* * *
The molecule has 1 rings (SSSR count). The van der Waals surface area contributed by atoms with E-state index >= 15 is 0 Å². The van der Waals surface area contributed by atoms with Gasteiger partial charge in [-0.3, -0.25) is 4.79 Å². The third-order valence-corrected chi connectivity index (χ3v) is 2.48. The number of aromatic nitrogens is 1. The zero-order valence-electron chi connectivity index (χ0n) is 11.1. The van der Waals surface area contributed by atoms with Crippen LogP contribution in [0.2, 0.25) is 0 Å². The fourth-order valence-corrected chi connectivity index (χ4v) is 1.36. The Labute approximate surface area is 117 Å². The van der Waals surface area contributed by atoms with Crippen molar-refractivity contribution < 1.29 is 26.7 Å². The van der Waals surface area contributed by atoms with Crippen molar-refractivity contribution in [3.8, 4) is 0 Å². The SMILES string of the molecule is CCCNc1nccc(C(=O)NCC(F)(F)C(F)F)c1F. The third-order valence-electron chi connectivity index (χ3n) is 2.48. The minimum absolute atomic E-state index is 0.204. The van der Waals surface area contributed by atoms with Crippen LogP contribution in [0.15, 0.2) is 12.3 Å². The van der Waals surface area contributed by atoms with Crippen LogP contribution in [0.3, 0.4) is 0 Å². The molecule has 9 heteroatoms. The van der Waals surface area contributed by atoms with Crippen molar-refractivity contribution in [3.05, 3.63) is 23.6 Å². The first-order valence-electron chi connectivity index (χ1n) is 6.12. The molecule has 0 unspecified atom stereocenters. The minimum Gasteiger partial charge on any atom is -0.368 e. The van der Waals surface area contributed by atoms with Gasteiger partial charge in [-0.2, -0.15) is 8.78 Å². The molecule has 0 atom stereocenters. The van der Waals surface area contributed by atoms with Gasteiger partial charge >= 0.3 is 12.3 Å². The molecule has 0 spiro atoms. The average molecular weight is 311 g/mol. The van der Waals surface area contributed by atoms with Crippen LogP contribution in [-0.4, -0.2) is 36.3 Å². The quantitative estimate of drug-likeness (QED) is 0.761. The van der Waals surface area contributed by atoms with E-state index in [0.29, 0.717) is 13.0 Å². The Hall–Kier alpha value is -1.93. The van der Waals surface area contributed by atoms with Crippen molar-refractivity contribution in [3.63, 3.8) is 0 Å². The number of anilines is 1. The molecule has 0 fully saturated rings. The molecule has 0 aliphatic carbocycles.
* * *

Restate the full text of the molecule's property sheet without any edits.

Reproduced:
The molecule has 1 rings (SSSR count). The van der Waals surface area contributed by atoms with E-state index >= 15 is 0 Å². The van der Waals surface area contributed by atoms with Gasteiger partial charge in [-0.3, -0.25) is 4.79 Å². The third-order valence-corrected chi connectivity index (χ3v) is 2.48. The number of aromatic nitrogens is 1. The zero-order valence-electron chi connectivity index (χ0n) is 11.1. The van der Waals surface area contributed by atoms with Crippen LogP contribution in [0.2, 0.25) is 0 Å². The fourth-order valence-corrected chi connectivity index (χ4v) is 1.36. The Labute approximate surface area is 117 Å². The van der Waals surface area contributed by atoms with Crippen molar-refractivity contribution < 1.29 is 26.7 Å². The van der Waals surface area contributed by atoms with Crippen molar-refractivity contribution in [3.8, 4) is 0 Å². The SMILES string of the molecule is CCCNc1nccc(C(=O)NCC(F)(F)C(F)F)c1F. The third-order valence-electron chi connectivity index (χ3n) is 2.48. The minimum absolute atomic E-state index is 0.204. The van der Waals surface area contributed by atoms with Crippen LogP contribution in [0.15, 0.2) is 12.3 Å². The van der Waals surface area contributed by atoms with Crippen LogP contribution in [0.3, 0.4) is 0 Å². The molecule has 9 heteroatoms. The van der Waals surface area contributed by atoms with Crippen molar-refractivity contribution in [3.05, 3.63) is 23.6 Å². The first-order valence-electron chi connectivity index (χ1n) is 6.12. The molecule has 0 unspecified atom stereocenters. The minimum Gasteiger partial charge on any atom is -0.368 e. The van der Waals surface area contributed by atoms with Gasteiger partial charge in [-0.2, -0.15) is 8.78 Å². The molecule has 0 atom stereocenters. The van der Waals surface area contributed by atoms with Gasteiger partial charge >= 0.3 is 12.3 Å². The molecule has 0 spiro atoms. The average molecular weight is 311 g/mol. The van der Waals surface area contributed by atoms with Crippen LogP contribution in [-0.4, -0.2) is 36.3 Å². The quantitative estimate of drug-likeness (QED) is 0.761. The van der Waals surface area contributed by atoms with E-state index in [0.29, 0.717) is 13.0 Å². The Hall–Kier alpha value is -1.93. The van der Waals surface area contributed by atoms with Crippen molar-refractivity contribution in [3.63, 3.8) is 0 Å². The number of anilines is 1. The molecule has 0 fully saturated rings. The molecule has 0 aliphatic carbocycles.